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Isaiah 8:21

    Isaiah 8:21 Translations

    King James Version (KJV)

    And they shall pass through it, hardly bestead and hungry: and it shall come to pass, that when they shall be hungry, they shall fret themselves, and curse their king and their God, and look upward.

    American King James Version (AKJV)

    And they shall pass through it, hardly bestead and hungry: and it shall come to pass, that when they shall be hungry, they shall fret themselves, and curse their king and their God, and look upward.

    American Standard Version (ASV)

    And they shall pass through it, sore distressed and hungry; and it shall come to pass that, when they shall be hungry, they shall fret themselves, and curse by their king and by their God, and turn their faces upward:

    Basic English Translation (BBE)

    And he will go through the land in bitter trouble and in need of food; and when he is unable to get food, he will become angry, cursing his king and his God, and his eyes will be turned to heaven on high;

    Webster's Revision

    And they shall pass through it, sore distressed and hungry; and it shall come to pass that, when they shall be hungry, they shall fret themselves, and curse by their king and by their God, and turn their faces upward:

    World English Bible

    They will pass through it, very distressed and hungry; and it will happen that when they are hungry, they will worry, and curse by their king and by their God. They will turn their faces upward,

    English Revised Version (ERV)

    And they shall pass through it, hardly bestead and hungry: and it shall come to pass that, when they shall be hungry, they shall fret themselves, and curse by their king and by their God, and turn their faces upward.

    Definitions for Isaiah 8:21

    Bestead - Hard pressed; oppressed.
    Fret - To be grieved; troubled; displeased.

    Clarke's Commentary on Isaiah 8:21

    Hardly bestead "Distressed" - Instead of נקשה niksheh, distressed, the Vulgate, Chaldee, and Symmachus manifestly read נכשל nichshal, stumbling, tottering through weakness, ready to fall; a sense which suits very well with the place.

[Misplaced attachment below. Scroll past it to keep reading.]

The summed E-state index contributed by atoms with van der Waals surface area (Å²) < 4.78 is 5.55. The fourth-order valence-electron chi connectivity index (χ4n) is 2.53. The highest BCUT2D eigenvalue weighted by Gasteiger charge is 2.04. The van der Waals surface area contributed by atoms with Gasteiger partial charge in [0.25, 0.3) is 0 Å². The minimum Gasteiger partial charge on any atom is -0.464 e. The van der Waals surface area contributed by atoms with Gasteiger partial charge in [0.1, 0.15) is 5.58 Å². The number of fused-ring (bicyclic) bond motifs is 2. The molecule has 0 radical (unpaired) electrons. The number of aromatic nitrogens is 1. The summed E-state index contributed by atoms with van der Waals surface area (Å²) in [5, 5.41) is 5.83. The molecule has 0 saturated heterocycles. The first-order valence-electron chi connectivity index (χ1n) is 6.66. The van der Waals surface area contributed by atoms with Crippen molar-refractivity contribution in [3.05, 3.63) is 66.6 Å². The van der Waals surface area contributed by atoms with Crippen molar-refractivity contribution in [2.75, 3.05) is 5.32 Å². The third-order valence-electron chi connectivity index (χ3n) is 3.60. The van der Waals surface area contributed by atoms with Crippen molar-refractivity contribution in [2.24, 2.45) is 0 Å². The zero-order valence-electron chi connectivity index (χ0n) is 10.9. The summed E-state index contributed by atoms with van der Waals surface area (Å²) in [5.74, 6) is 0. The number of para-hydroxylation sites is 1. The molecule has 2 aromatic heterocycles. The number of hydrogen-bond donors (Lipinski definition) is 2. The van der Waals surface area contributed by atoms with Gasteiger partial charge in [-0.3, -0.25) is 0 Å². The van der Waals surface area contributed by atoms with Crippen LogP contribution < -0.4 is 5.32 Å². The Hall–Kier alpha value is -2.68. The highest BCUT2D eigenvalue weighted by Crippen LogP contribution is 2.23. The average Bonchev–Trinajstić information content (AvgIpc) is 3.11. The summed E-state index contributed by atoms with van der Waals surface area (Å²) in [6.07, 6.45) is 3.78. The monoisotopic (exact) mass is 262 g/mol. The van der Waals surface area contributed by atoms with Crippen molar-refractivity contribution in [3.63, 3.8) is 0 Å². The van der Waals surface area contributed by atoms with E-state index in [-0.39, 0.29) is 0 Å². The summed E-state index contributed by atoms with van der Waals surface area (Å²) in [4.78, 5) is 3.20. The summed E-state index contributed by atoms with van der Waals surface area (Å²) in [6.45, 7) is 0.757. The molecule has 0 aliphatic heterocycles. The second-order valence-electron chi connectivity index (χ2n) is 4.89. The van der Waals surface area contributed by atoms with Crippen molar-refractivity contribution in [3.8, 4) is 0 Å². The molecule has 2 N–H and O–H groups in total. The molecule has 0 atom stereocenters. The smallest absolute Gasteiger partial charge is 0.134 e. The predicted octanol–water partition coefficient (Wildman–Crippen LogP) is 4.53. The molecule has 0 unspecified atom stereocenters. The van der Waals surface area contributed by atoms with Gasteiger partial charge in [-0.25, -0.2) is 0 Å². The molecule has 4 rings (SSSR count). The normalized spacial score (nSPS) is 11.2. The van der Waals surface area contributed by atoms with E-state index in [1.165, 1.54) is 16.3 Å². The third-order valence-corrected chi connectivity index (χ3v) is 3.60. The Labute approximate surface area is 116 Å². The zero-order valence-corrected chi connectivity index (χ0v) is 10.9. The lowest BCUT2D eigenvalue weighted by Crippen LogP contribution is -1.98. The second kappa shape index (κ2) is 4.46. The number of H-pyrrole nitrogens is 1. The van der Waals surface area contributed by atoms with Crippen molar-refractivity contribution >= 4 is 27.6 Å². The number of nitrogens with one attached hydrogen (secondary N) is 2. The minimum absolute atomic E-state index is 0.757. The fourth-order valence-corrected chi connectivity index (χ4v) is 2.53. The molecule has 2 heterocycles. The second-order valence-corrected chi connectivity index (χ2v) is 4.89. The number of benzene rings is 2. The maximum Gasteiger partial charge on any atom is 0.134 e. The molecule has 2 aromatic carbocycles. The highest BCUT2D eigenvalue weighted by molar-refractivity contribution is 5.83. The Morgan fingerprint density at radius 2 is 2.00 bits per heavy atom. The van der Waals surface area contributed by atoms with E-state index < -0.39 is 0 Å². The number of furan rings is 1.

And look upward "And he shall cast his eyes upward" - The learned professor Michaelis, treating of this place (Not. in de Sacr. Poes. Hebr. Prael. ix.) refers to a passage in the Koran which is similar to it. As it is a very celebrated passage, and on many accounts remarkable, I shall give it here at large, with the same author's farther remarks upon it in another place of his writings. It must be noted here that the learned professor renders נבט nibbat, הביט hibbit, in this and the parallel place, Isaiah 5:30, which I translate he looketh by it thundereth, from Schultens, Orig. Ling. Hebr. Lib. 1 cap. 2, of the justness of which rendering I much doubt.

    This brings the image of Isaiah more near in one circumstance to that of Mohammed than it appears to be in my translation: -

    "Labid, contemporary with Mohammed, the last of the seven Arabian poets who had the honor of having their poems, one of each, hung up in the entrance of the temple of Mecca, struck with the sublimity of a passage in the Koran, became a convert to Mohammedism; for he concluded that no man could write in such a manner unless he were Divinely inspired.